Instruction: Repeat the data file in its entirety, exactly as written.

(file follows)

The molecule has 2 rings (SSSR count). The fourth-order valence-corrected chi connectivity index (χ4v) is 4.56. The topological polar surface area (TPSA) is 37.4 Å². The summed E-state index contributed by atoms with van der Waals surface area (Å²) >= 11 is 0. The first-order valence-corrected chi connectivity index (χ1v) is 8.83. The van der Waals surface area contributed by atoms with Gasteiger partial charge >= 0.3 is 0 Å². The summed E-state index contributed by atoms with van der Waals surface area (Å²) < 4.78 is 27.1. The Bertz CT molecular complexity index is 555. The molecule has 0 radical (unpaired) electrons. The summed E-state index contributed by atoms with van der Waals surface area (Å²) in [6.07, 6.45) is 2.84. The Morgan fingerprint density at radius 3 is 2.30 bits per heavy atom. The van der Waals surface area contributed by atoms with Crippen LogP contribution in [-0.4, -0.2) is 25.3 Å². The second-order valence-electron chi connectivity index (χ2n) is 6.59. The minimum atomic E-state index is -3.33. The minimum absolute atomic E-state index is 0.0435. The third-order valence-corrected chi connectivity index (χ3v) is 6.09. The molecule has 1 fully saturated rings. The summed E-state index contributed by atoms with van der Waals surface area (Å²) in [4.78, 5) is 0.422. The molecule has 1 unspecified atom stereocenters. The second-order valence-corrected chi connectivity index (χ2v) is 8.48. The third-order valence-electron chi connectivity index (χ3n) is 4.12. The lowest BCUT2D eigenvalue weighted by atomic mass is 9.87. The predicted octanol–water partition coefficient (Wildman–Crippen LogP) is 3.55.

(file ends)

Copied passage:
The molecule has 2 rings (SSSR count). The fourth-order valence-corrected chi connectivity index (χ4v) is 4.56. The topological polar surface area (TPSA) is 37.4 Å². The summed E-state index contributed by atoms with van der Waals surface area (Å²) >= 11 is 0. The first-order valence-corrected chi connectivity index (χ1v) is 8.83. The van der Waals surface area contributed by atoms with Gasteiger partial charge >= 0.3 is 0 Å². The summed E-state index contributed by atoms with van der Waals surface area (Å²) < 4.78 is 27.1. The Bertz CT molecular complexity index is 555. The molecule has 0 radical (unpaired) electrons. The summed E-state index contributed by atoms with van der Waals surface area (Å²) in [6.07, 6.45) is 2.84. The Morgan fingerprint density at radius 3 is 2.30 bits per heavy atom. The van der Waals surface area contributed by atoms with Crippen LogP contribution in [-0.4, -0.2) is 25.3 Å². The second-order valence-electron chi connectivity index (χ2n) is 6.59. The minimum atomic E-state index is -3.33. The minimum absolute atomic E-state index is 0.0435. The third-order valence-corrected chi connectivity index (χ3v) is 6.09. The molecule has 1 fully saturated rings. The summed E-state index contributed by atoms with van der Waals surface area (Å²) in [4.78, 5) is 0.422. The molecule has 1 unspecified atom stereocenters. The second-order valence-corrected chi connectivity index (χ2v) is 8.48. The third-order valence-electron chi connectivity index (χ3n) is 4.12. The lowest BCUT2D eigenvalue weighted by atomic mass is 9.87. The predicted octanol–water partition coefficient (Wildman–Crippen LogP) is 3.55.